(Phys.org) —It's been a quirky week for physics as a study finds weird magic ingredient for quantum computing—a team of researchers with the University of Waterloo's Institute for Quantum Computing found that an odd aspect of quantum theory called contextuality is a necessary resource to achieve what's been described as the bit of magic needed for universal quantum computation. Also, map of the universe questioned: Dwarf galaxies don't fit standard model—the mismatch is calling into question the standard model of cosmology, which no doubt has a lot of space scientists nervous. And who'd of thought that after years of geological study, that researchers would find new evidence for oceans of water deep in the Earth—beneath the United States, no less. In another bit of quirkiness, 55-year-old dark side of the Moon mystery is solved—turns out the lack of maria was due to a temperature gradient that came about as a result of the way our celestial partner was formed.
In completely unrelated news, a breakthrough of sorts has been achieved by a team of researchers at Penn State as they announce rescue of Alzheimer's memory deficit achieved by reducing 'excessive inhibition'—it's not a cure, of course, but a promising new way of treating the disease. And a team at the University of Utah is wondering if our countenance evolved into the shapes we see today as a means of minimizing damage due to people punching each other in the face; they wonder did violence shape our faces? That might explain a lot.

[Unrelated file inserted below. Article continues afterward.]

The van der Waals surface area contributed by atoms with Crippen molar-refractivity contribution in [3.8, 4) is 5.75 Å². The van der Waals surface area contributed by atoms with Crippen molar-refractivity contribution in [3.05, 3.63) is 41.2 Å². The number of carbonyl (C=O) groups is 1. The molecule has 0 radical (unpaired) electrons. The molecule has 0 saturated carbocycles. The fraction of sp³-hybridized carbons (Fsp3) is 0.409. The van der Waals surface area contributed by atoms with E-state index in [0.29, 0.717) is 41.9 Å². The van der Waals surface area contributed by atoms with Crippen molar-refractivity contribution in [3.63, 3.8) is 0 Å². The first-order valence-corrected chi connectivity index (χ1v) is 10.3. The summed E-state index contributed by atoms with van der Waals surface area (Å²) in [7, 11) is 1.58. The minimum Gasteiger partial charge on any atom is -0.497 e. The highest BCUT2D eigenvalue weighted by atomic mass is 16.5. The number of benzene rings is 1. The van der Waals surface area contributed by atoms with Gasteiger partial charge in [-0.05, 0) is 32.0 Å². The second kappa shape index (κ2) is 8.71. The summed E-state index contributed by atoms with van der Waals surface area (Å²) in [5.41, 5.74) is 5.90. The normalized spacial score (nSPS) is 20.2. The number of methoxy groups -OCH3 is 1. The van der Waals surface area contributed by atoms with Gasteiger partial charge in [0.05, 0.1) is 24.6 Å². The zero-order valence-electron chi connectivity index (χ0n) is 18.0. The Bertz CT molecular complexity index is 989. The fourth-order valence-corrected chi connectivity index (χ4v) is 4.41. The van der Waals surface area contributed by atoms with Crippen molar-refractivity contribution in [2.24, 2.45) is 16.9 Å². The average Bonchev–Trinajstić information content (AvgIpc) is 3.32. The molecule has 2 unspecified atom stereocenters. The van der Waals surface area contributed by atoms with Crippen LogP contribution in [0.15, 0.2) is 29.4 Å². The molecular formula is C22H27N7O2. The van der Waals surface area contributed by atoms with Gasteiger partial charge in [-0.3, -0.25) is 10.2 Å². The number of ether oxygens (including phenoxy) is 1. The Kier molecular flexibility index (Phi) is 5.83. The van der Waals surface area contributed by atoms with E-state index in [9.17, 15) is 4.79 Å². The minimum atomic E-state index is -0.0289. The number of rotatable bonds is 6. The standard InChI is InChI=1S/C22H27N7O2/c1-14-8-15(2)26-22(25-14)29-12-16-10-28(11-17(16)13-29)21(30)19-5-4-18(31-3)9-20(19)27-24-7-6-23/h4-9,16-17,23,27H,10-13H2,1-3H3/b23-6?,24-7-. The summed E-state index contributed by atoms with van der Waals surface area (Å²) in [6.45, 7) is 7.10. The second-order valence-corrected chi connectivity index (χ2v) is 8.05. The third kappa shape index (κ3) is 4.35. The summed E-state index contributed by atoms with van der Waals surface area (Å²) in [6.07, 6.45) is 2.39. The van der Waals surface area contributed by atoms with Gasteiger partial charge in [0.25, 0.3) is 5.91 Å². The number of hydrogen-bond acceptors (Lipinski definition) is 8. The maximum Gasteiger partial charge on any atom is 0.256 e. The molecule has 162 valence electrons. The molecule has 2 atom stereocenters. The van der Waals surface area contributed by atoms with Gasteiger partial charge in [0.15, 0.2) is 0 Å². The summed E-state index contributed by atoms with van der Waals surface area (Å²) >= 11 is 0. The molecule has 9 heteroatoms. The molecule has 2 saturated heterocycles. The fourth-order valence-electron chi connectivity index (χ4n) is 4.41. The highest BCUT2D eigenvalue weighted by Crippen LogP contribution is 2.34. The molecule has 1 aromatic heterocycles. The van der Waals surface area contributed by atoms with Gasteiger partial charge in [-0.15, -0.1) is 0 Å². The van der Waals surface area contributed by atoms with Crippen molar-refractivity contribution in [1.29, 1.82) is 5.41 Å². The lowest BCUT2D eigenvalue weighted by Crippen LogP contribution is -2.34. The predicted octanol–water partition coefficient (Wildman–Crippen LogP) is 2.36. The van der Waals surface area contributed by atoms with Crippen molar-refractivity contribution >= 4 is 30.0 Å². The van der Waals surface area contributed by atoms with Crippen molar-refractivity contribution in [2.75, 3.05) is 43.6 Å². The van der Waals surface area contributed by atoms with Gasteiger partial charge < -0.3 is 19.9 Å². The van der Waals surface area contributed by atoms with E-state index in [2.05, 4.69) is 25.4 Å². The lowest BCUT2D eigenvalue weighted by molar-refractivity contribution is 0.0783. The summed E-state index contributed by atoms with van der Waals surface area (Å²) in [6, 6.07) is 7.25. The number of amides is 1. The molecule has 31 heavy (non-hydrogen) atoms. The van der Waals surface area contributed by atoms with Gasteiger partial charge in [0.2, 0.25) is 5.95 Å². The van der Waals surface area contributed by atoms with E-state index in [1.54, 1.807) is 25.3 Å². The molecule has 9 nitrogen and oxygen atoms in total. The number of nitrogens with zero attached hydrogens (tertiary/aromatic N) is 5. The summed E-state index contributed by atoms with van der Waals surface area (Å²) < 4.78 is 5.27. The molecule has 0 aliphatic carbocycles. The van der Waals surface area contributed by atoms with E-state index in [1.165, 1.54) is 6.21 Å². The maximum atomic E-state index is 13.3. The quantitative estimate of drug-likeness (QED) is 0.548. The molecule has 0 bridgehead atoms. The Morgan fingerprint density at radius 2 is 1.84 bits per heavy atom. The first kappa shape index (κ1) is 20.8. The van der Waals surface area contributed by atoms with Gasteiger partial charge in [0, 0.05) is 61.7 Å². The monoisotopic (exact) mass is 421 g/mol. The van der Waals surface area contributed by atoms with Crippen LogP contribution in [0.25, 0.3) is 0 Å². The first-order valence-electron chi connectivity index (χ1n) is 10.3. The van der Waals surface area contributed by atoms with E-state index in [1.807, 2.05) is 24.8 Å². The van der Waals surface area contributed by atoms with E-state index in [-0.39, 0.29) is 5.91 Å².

More practically, a team at Rice University has found a way to mimic the impressive skills of the Stenocara beetle—it pulls water out of morning fog and holds onto it for a long time—they've announced: nanotube forests drink water from arid air—modified carbon nanotubes that allow for harvesting water from the air for long-term storage.
And finally, news that should have us all worried as antibiotic-resistant bacteria found in food products for the first time—a squid at a fish market in Canada was found to have Pseudomonas in it, not a particularly bad bug, but one that could get into the human gut and help much deadlier bacteria such as E. coli become resistant. Is the day coming sooner than we thought when we won't have any useful antibiotics? Let's hope not.
Explore further: Scientists realize quantum bit with a bent nanotube